Sunday, October 31, 2010

A better class of ghost story

Yup, it's that time of year again.  I will buy buckets of candy & we will get nary a trick-or-treater.  Because we live on an unpaved(1), unlit(2) country road with no neighborhood children (3) except M*** & those little boys across the street from the Rock family (4).  So besides our house being spooky-ooky, most of the local kids (the very few local kids) are unlikely to observe All Hallows Eve in any form & most especially not on a Sunday.  Even if I have to give half the candy to M***, that still means more for me.  I hope he likes Butterfingers!

This year, I will be spending my day wrapping up a regularly scheduled quilt block swap, cleaning up the tail end of a swap gone-too-long,  while A scrambles to complete his monthly reports, etc. before the new month ends & he has to get started on those.  That's right, in this scenario October is the "new" month.  That's how things have been around here for a while now.  Still, I would not want the day to go unobserved (except for the bit about my getting to keep all the Hallowe'en candy) & so I am thinking of revisiting one of my favorite ghost-movies:  Blithe Spirit.

First let me say that as a girl I had a huge crush on Rex Harrison.  Are you scared yet?  I think it started with Henry Higgins & all that Gregory House drama but about grammar instead of medical diagnostics.  C'mon, a little chill just ran up your spine, right?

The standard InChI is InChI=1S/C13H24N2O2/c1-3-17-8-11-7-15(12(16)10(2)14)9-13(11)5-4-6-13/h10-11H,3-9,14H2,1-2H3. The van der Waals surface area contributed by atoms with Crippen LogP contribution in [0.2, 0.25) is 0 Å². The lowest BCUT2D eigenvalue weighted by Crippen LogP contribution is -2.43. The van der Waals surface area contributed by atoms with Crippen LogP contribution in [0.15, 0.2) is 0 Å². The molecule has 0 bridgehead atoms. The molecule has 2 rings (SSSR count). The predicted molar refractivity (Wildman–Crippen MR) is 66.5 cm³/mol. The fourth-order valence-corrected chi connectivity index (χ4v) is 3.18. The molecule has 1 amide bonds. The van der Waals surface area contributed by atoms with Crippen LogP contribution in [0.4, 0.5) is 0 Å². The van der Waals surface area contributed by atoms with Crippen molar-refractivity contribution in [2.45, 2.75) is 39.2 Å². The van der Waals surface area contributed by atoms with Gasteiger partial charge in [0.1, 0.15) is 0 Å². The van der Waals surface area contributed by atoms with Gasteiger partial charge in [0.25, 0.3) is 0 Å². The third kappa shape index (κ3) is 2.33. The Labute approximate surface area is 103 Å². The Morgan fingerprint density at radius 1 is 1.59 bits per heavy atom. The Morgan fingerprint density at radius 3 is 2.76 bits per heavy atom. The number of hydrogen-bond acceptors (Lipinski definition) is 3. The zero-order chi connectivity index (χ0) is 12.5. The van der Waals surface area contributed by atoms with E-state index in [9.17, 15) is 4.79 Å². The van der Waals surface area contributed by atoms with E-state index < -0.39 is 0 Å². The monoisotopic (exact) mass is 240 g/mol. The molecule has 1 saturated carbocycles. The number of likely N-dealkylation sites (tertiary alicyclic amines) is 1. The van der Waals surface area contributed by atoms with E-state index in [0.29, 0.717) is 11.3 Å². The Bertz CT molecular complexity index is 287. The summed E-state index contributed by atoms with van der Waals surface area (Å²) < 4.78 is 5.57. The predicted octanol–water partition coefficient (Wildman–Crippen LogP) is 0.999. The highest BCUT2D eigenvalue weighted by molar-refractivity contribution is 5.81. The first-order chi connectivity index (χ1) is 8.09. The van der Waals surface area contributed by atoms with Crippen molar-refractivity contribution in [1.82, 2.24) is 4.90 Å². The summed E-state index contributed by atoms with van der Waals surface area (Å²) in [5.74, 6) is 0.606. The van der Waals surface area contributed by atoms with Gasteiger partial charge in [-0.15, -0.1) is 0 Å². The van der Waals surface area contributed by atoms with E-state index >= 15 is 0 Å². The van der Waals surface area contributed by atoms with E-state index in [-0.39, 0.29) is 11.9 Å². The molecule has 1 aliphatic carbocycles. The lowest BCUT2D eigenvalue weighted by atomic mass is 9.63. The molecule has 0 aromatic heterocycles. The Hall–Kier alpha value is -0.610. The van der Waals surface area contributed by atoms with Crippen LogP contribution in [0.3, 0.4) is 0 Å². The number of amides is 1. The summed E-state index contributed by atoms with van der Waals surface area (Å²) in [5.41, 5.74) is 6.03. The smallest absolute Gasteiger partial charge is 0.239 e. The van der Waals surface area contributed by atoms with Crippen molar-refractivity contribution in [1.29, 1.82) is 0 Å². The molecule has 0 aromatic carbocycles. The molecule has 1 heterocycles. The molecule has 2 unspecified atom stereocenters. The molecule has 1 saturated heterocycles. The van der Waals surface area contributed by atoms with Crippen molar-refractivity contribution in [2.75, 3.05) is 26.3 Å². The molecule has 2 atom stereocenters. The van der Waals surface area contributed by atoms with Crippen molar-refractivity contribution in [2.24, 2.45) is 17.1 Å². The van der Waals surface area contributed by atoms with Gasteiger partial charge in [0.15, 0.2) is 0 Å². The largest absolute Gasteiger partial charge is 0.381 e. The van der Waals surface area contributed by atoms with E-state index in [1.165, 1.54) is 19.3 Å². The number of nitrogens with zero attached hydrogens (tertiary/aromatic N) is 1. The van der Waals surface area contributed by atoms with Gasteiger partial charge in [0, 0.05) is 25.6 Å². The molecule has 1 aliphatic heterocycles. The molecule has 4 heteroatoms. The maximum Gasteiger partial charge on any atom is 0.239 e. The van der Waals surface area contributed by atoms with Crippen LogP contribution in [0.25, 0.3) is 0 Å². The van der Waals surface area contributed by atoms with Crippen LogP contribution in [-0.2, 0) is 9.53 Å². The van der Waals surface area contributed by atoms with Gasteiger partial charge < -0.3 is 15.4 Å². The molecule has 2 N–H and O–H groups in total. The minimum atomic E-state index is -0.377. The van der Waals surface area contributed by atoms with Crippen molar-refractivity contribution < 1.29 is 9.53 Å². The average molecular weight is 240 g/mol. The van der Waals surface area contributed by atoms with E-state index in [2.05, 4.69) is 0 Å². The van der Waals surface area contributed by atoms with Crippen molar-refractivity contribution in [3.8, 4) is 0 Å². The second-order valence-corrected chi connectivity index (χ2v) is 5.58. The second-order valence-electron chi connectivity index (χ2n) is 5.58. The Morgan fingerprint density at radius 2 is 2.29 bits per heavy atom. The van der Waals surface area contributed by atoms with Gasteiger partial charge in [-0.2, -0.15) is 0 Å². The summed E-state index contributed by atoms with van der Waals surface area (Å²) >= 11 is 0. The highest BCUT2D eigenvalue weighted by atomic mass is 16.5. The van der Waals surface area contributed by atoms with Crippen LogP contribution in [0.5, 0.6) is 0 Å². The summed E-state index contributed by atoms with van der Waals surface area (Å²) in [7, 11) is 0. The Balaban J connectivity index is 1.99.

From My Fair Lady, I graduated to The Honey Pot, (how often do you hear a straight man say"piffle",  outside of Bertie Wooster, that is), then took a giant step backwards to Doctor Dolittle.  My brother K & I recently had a nostalgic moment about how as children we loved this very bad film. I still get chills when the doctor throws Sophie the Seal off the cliff.  By the time I got the The Ghost & Mrs. Muir (another excellent choice for the day) it was all over for me & american boys.

Still not scary enough?  Hmmm, well, lets push on.  The play Blithe Spirit on which the movie Blithe Spirit is based (& by based I mean they used more-or-less the same script) is about a marriage.  Actually, it's about three people & two marriages.  In one of them, one of the spouses is dead.  & then... but I wouldn't want to give it all away.  Keep in mind, the playwright was a technically in-the-closet homosexual who still managed to flesh out female characters, even the dead one.  The man that wrote Blithe Spirit also wrote so much other stuff, including but not limited to propaganda.  No really, he wrote propaganda for the british government during WWII.  Some where in there he wrote several "fight" songs, including one of my favorites:  Don't Lets be Beastly to the Germans.  For the record, the Nazis hated Coward; he was high up on the list of people to be shot once they invaded (along with Virginia Wolf.  Imagine al-Qeada targeting the editors of the New Yorker, see even the villains were classier).  What else..oh there always  Mad Dogs & Englishmen.  & who could forget We All Wear a Green Carnation

Where was I?  Oh right, trick-or-treaters.  So, do yourself a favor, turn the outside lights off, get on your Netflix -Watch Instantly page & find Blithe Spirit.  If you would rather spend the evening a decade or so closer to this century, you could try Bell, Book & Candle but it isn't as good (although I concede the music might be better).

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